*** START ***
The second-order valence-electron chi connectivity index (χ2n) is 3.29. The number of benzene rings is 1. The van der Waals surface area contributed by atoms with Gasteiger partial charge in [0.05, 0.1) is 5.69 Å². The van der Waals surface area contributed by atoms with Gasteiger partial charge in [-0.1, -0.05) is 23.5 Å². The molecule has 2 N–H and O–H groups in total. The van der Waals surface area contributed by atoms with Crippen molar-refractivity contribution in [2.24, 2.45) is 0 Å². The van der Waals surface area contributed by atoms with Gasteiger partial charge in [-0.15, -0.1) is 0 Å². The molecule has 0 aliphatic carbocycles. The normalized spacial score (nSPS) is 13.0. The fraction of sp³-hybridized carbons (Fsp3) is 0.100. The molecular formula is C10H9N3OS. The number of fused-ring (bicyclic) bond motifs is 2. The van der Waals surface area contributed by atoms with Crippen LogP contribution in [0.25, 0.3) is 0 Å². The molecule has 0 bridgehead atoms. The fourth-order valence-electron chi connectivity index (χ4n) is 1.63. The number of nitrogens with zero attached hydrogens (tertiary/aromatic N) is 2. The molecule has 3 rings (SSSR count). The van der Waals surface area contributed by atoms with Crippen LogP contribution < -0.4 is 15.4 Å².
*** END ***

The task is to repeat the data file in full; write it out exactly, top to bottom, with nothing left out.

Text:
The second-order valence-electron chi connectivity index (χ2n) is 3.29. The number of benzene rings is 1. The van der Waals surface area contributed by atoms with Gasteiger partial charge in [0.05, 0.1) is 5.69 Å². The van der Waals surface area contributed by atoms with Gasteiger partial charge in [-0.1, -0.05) is 23.5 Å². The molecule has 2 N–H and O–H groups in total. The van der Waals surface area contributed by atoms with Crippen molar-refractivity contribution in [2.24, 2.45) is 0 Å². The van der Waals surface area contributed by atoms with Gasteiger partial charge in [-0.15, -0.1) is 0 Å². The molecule has 0 aliphatic carbocycles. The normalized spacial score (nSPS) is 13.0. The fraction of sp³-hybridized carbons (Fsp3) is 0.100. The molecular formula is C10H9N3OS. The number of fused-ring (bicyclic) bond motifs is 2. The van der Waals surface area contributed by atoms with Crippen LogP contribution in [0.25, 0.3) is 0 Å². The molecule has 0 bridgehead atoms. The fourth-order valence-electron chi connectivity index (χ4n) is 1.63. The number of nitrogens with zero attached hydrogens (tertiary/aromatic N) is 2. The molecule has 3 rings (SSSR count). The van der Waals surface area contributed by atoms with Crippen LogP contribution < -0.4 is 15.4 Å².